Four decades after that founding, the Guerilla Art Action Group staged an unauthorized Happening in the lobby of MoMA that became known as Bloodbath (1969). Four performance artists strapped to bags of fresh beef blood flung into the air hundreds of copies of a statement headed “A Call for the Immediate Resignation of All the Rockefellers from the Board of Trustees of the Museum of Modern Art.” They then pretended to attack one another, unleashing the pseudo bloodbath while crying murder and rape. The whole action lasted no more than five minutes. The statement they scattered indicted the Rockefellers for, among other things, the “use of art as a disguise, a cover for their brutal involvement in all spheres of the war machine.” Given the recent and ongoing protests against “dirty” trustees and donors of major art museums, Bloodbath seems painfully prescient.

Artists Respond is a remarkably polyvocal exhibition, to be applauded for its diversity, although a visitor might wonder how politically and aesthetically conservative artists of those years also responded to the war. A more accurate title for the show might be Artists Protest, since principled resistance to the war is the single, unifying mode of response put forward. Similarly, one would like to know how Vietnamese artists portrayed the war from their perspective during those same years, but this was clearly not within the purview of the exhibition and should not be seen as an omission. Indeed, SAAM has thoughtfully paired Artists Respond with a much smaller exhibition of work by the contemporary Vietnamese American mixed-media artist Tiffany Chung that retrospectively examines the war and its legacy from the perspective of its Vietnamese survivors.

In her illuminating introduction to the catalogue, Melissa Ho explains why the exhibition provides no examples of pro-war art: “That no art in the exhibition expresses full-throated support for the U.S. war effort both reflects the widespread unpopularity of the conflict in the late 1960s and confirms the inclination of modern artists to identify with progressive or utopian projects.”3 This is undoubtedly true, but still, the national museums of the various military services maintain respectable art collections that are open to the public for viewing and study. Future historians of the Vietnam era might do well to explore the art that a vast number of Americans found conducive to their understanding of the geopolitical conflict, even if—especially if—it led them toward false and dangerous conclusions.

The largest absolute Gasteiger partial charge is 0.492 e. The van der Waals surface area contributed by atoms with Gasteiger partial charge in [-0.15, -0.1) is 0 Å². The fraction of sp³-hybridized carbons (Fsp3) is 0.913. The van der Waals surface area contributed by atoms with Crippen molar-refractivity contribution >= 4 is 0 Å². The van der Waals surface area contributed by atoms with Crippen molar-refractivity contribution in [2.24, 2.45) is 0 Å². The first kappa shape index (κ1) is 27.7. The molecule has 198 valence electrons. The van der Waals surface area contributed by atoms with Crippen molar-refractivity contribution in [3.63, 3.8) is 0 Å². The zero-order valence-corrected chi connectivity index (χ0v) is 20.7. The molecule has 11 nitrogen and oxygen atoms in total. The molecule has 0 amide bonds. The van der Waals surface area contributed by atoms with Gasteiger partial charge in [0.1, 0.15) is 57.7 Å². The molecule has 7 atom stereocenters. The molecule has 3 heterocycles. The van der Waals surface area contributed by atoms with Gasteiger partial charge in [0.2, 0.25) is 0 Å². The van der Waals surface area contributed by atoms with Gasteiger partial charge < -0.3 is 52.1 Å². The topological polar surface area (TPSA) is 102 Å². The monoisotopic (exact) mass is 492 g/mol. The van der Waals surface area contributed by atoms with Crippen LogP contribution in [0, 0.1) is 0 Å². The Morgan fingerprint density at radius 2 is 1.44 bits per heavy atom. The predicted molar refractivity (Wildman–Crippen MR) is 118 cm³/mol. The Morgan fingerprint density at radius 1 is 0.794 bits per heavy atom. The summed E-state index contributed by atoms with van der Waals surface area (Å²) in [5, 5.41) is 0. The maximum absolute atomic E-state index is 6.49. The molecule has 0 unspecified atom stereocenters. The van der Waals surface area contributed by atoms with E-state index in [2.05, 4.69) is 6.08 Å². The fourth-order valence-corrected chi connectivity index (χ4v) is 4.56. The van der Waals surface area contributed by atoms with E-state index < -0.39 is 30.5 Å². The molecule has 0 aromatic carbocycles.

But that sort of comparative study of opposing American political and aesthetic cultures is not the purpose of this exhibition. The goal of Artists Respond is to demonstrate the unrelenting courage of activist artists to fight for the hearts and minds of their fellow citizens during a period of extreme ideological fracture, and in this it has amply succeeded.

Cite this article: David M. Lubin, review of Artists Respond: American Art and the Vietnam War, 1965–1975, Smithsonian American Art Museum, Panorama: Journal of the Association of Historians of American Art 5, no. 1 (Spring 2019),

PDF: Lubin, review of Artists Respond


  1.  Robert Cozzolino, catalogue entry for Barnett Newman in Melissa Ho, ed., Artists Respond: American Art and the Vietnam War, 1965–1975 (Washington, DC: Smithsonian American Art Museum, in association with Princeton University Press, 2019), 125–27.
  2. Philip Guston as quoted in Melissa Ho, “One Thing: Vietnam,” in Ho, ed., Artists Respond, 11.
  3. Ho, “One Thing,” 4.

About the Author(s): David M. Lubin is the Charlotte C. Weber Professor of Art at Wake Forest University